Impact-centric organizations are more successful at reaching their organization goals due to their ability to use data related to their mission to drive decision making. A key attribute that delineates the truly impact-centric ones from the rest boils down to understanding the “whys” of each of the three key stakeholder groups. Your organization’s whys, your participants’ whys and your funders’ whys, while they certainly overlap, are distinct and unique from one another. And maintaining a sort of dual-vision throughout your work—looking from the inside out, as well as the from the outside in—is essential to reflect upon and to apply these perspectives to each and every aspect of your nonprofit’s programs and services.
The core of an organization’s why lies in its mission statement. However, an organizantion’s mission statement may be too general to get to the heart of the challenge your organization is working to solve. In order to get clear on your organization’s whys, ask the question: “We exist so that…” If these statements stray too far from the mission statement, it may be time for a refresh.
Your Funders’ Whys
Because social sector organizations must demonstrate impact to funders and show that they are good stewards of investments, understanding your funders’ whys can help when trying to secure and advance these important relationships. Communications, such as annual reports, must reflect the progress your organization has made and address the desires of this constituent group. Reducing a community’s taxes needed to address a specific challenge, reducing recidivism, or improving the life circumstances of specific populations to name just a few, are examples of funders’ whys. And even among this stakeholder group, the whys will vary, but taking the time to recognize and acknowledge all of the motivations behind funding decisions will lead to long-term sustainability of your organization.
Your Client/Participants’ Whys
It can be easy to allow your whys and your funders whys to have outsized input into the solutions that are meant to be designed for your participants and beneficiaries. We have witnessed many situations where a particular intervention doesn’t produce the desired community change expected by the organization and its funders. In these cases, when we’ve surveyed the target individuals to determine why they aren’t taking advantage of this new resource, the response is invariably: “We don’t think it’s for us.” For this reason, it is essential to incorporate the target population’s input and feedback into any community solution. Understanding your participants’ whys and integrating their voices into all aspects of the proposed solution will add the depth and the “what’s in it for them” component that is needed to ensure you are not only meeting their needs, but also delivering these services in a way that is culturally appropriate.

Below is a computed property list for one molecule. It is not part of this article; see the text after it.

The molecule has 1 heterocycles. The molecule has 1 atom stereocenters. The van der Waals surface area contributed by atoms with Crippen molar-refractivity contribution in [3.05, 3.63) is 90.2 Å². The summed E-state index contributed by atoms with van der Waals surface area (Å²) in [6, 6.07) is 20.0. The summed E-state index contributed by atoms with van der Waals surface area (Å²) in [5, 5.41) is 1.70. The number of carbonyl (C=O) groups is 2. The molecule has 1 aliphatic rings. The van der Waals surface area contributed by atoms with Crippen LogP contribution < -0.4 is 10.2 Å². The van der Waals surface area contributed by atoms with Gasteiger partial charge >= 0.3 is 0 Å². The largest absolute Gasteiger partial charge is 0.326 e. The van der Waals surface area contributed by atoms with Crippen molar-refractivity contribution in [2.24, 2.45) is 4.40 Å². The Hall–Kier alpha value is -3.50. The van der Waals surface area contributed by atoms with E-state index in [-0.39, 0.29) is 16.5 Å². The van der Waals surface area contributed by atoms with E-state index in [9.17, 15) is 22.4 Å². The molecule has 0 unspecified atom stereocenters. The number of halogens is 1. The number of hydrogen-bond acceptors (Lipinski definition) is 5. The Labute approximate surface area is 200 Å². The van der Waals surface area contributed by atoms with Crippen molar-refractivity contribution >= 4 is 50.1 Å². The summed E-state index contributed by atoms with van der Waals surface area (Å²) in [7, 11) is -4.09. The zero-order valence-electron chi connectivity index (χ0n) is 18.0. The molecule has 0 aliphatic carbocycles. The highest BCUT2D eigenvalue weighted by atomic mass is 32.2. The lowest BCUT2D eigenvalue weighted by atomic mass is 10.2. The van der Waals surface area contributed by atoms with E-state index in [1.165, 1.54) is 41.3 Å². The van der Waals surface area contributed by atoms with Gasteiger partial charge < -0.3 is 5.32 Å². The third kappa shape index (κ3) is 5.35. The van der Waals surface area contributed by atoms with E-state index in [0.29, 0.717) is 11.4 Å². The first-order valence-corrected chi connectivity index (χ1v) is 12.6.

Once you have clarified the whys of your organization, your funders and your participants, you are on your way to becoming a truly impact-centric social sector organization. The final piece to the puzzle is to commit to measure and communicate your outcomes against the needs of all of these stakeholder groups to determine the degree to which you are meeting all of their needs.
If you are ready to embark on a new journey to becoming an impact-centric organization, we can help. SureImpact is a social services case management software that helps social sector professionals and organizations develop a framework to measure, track, and communicate how well they are delivering these essential services, and how people are better off. Learn more in this quick overview video.